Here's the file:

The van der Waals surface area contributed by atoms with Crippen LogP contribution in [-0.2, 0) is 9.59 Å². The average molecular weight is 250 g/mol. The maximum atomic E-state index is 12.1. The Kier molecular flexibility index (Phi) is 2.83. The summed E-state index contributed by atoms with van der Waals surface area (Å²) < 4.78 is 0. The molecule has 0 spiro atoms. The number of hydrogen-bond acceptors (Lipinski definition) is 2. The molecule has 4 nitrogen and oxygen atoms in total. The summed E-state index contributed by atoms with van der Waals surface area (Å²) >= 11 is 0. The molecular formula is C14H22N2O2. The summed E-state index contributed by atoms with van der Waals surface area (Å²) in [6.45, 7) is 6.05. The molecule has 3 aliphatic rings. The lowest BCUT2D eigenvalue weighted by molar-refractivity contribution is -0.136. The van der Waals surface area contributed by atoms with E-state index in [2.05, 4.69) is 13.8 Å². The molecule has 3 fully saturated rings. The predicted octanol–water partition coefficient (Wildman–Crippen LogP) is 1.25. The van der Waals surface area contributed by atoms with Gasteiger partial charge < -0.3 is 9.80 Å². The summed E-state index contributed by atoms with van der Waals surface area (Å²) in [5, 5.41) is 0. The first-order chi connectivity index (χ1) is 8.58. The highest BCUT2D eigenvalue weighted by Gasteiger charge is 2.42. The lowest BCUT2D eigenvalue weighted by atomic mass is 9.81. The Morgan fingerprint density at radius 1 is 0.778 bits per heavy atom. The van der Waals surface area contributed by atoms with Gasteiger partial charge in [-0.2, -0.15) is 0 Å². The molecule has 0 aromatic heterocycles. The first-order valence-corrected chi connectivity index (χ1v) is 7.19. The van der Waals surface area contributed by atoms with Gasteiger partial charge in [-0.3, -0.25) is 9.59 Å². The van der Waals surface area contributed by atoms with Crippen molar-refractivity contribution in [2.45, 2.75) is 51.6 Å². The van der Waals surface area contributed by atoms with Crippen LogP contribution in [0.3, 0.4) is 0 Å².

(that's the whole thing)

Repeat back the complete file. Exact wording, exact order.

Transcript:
The van der Waals surface area contributed by atoms with Crippen LogP contribution in [-0.2, 0) is 9.59 Å². The average molecular weight is 250 g/mol. The maximum atomic E-state index is 12.1. The Kier molecular flexibility index (Phi) is 2.83. The summed E-state index contributed by atoms with van der Waals surface area (Å²) < 4.78 is 0. The molecule has 0 spiro atoms. The number of hydrogen-bond acceptors (Lipinski definition) is 2. The molecule has 4 nitrogen and oxygen atoms in total. The summed E-state index contributed by atoms with van der Waals surface area (Å²) >= 11 is 0. The molecular formula is C14H22N2O2. The summed E-state index contributed by atoms with van der Waals surface area (Å²) in [6.45, 7) is 6.05. The molecule has 3 aliphatic rings. The lowest BCUT2D eigenvalue weighted by molar-refractivity contribution is -0.136. The van der Waals surface area contributed by atoms with E-state index in [2.05, 4.69) is 13.8 Å². The molecule has 3 fully saturated rings. The predicted octanol–water partition coefficient (Wildman–Crippen LogP) is 1.25. The van der Waals surface area contributed by atoms with Gasteiger partial charge < -0.3 is 9.80 Å². The summed E-state index contributed by atoms with van der Waals surface area (Å²) in [5, 5.41) is 0. The first-order chi connectivity index (χ1) is 8.58. The highest BCUT2D eigenvalue weighted by Gasteiger charge is 2.42. The lowest BCUT2D eigenvalue weighted by atomic mass is 9.81. The Morgan fingerprint density at radius 1 is 0.778 bits per heavy atom. The van der Waals surface area contributed by atoms with Gasteiger partial charge in [-0.2, -0.15) is 0 Å². The molecule has 0 aromatic heterocycles. The first-order valence-corrected chi connectivity index (χ1v) is 7.19. The van der Waals surface area contributed by atoms with Gasteiger partial charge in [-0.3, -0.25) is 9.59 Å². The van der Waals surface area contributed by atoms with Crippen molar-refractivity contribution in [2.45, 2.75) is 51.6 Å². The van der Waals surface area contributed by atoms with Crippen LogP contribution in [0.3, 0.4) is 0 Å².